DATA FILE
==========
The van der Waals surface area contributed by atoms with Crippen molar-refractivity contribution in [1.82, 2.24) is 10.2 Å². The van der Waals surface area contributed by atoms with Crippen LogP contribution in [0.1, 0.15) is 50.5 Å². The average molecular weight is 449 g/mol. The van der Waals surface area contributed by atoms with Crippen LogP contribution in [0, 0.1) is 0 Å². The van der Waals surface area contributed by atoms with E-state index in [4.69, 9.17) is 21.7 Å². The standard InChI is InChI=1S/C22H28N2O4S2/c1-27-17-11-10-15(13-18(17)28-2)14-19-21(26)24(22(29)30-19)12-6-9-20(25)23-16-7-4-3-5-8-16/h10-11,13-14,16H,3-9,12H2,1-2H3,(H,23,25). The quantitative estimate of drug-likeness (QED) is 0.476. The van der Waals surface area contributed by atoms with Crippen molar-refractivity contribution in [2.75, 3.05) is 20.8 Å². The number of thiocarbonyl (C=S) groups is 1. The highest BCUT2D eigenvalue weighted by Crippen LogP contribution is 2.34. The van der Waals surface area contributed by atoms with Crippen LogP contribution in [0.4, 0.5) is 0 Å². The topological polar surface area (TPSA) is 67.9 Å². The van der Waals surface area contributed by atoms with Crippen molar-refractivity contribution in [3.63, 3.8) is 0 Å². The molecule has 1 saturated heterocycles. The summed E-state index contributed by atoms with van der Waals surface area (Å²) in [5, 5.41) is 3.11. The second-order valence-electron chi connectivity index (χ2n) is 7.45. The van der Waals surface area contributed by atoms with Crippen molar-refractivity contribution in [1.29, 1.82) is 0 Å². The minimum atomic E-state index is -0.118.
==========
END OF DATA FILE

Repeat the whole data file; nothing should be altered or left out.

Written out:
The van der Waals surface area contributed by atoms with Crippen molar-refractivity contribution in [1.82, 2.24) is 10.2 Å². The van der Waals surface area contributed by atoms with Crippen LogP contribution in [0.1, 0.15) is 50.5 Å². The average molecular weight is 449 g/mol. The van der Waals surface area contributed by atoms with Crippen LogP contribution in [0, 0.1) is 0 Å². The van der Waals surface area contributed by atoms with E-state index in [4.69, 9.17) is 21.7 Å². The standard InChI is InChI=1S/C22H28N2O4S2/c1-27-17-11-10-15(13-18(17)28-2)14-19-21(26)24(22(29)30-19)12-6-9-20(25)23-16-7-4-3-5-8-16/h10-11,13-14,16H,3-9,12H2,1-2H3,(H,23,25). The quantitative estimate of drug-likeness (QED) is 0.476. The van der Waals surface area contributed by atoms with Crippen molar-refractivity contribution in [2.75, 3.05) is 20.8 Å². The number of thiocarbonyl (C=S) groups is 1. The highest BCUT2D eigenvalue weighted by Crippen LogP contribution is 2.34. The van der Waals surface area contributed by atoms with Crippen LogP contribution in [0.4, 0.5) is 0 Å². The topological polar surface area (TPSA) is 67.9 Å². The van der Waals surface area contributed by atoms with Crippen molar-refractivity contribution in [3.63, 3.8) is 0 Å². The molecule has 1 saturated heterocycles. The summed E-state index contributed by atoms with van der Waals surface area (Å²) in [5, 5.41) is 3.11. The second-order valence-electron chi connectivity index (χ2n) is 7.45. The van der Waals surface area contributed by atoms with Crippen molar-refractivity contribution in [1.29, 1.82) is 0 Å². The minimum atomic E-state index is -0.118.